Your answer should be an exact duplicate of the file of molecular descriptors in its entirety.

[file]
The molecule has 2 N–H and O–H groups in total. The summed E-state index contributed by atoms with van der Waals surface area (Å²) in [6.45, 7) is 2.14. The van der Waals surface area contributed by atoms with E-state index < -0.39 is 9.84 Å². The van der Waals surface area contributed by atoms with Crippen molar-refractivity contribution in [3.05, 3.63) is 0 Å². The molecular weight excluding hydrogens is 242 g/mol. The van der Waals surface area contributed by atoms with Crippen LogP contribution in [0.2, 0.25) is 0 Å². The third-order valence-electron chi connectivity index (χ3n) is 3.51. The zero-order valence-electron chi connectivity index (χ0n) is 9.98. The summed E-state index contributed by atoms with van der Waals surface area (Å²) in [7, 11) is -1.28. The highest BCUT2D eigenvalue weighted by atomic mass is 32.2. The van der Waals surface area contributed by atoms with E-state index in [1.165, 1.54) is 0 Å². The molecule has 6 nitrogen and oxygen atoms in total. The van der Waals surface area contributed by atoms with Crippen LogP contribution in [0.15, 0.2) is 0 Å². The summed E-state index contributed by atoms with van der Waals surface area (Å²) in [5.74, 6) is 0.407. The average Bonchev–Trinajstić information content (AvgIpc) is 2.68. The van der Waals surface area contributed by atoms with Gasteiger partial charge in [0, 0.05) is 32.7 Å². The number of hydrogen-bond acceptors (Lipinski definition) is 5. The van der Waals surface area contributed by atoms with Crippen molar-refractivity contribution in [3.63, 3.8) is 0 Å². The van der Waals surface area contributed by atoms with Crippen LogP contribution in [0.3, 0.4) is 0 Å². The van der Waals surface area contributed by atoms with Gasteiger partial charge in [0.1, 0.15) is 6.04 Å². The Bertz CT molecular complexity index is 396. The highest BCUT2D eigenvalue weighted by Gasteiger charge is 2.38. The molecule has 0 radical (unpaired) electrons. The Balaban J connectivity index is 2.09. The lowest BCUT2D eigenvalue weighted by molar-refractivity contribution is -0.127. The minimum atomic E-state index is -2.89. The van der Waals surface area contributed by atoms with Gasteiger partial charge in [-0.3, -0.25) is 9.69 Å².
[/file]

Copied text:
The molecule has 2 N–H and O–H groups in total. The summed E-state index contributed by atoms with van der Waals surface area (Å²) in [6.45, 7) is 2.14. The van der Waals surface area contributed by atoms with E-state index < -0.39 is 9.84 Å². The van der Waals surface area contributed by atoms with Crippen molar-refractivity contribution in [3.05, 3.63) is 0 Å². The molecular weight excluding hydrogens is 242 g/mol. The van der Waals surface area contributed by atoms with Crippen LogP contribution in [0.2, 0.25) is 0 Å². The third-order valence-electron chi connectivity index (χ3n) is 3.51. The zero-order valence-electron chi connectivity index (χ0n) is 9.98. The summed E-state index contributed by atoms with van der Waals surface area (Å²) in [7, 11) is -1.28. The highest BCUT2D eigenvalue weighted by atomic mass is 32.2. The van der Waals surface area contributed by atoms with E-state index in [1.165, 1.54) is 0 Å². The molecule has 6 nitrogen and oxygen atoms in total. The van der Waals surface area contributed by atoms with Crippen LogP contribution in [0.15, 0.2) is 0 Å². The summed E-state index contributed by atoms with van der Waals surface area (Å²) in [5.74, 6) is 0.407. The average Bonchev–Trinajstić information content (AvgIpc) is 2.68. The van der Waals surface area contributed by atoms with Gasteiger partial charge in [0, 0.05) is 32.7 Å². The number of hydrogen-bond acceptors (Lipinski definition) is 5. The van der Waals surface area contributed by atoms with Crippen molar-refractivity contribution in [3.63, 3.8) is 0 Å². The van der Waals surface area contributed by atoms with Crippen LogP contribution in [0.3, 0.4) is 0 Å². The van der Waals surface area contributed by atoms with Gasteiger partial charge in [0.1, 0.15) is 6.04 Å². The Bertz CT molecular complexity index is 396. The highest BCUT2D eigenvalue weighted by Gasteiger charge is 2.38. The molecule has 0 radical (unpaired) electrons. The Balaban J connectivity index is 2.09. The lowest BCUT2D eigenvalue weighted by molar-refractivity contribution is -0.127. The minimum atomic E-state index is -2.89. The van der Waals surface area contributed by atoms with Gasteiger partial charge in [-0.3, -0.25) is 9.69 Å².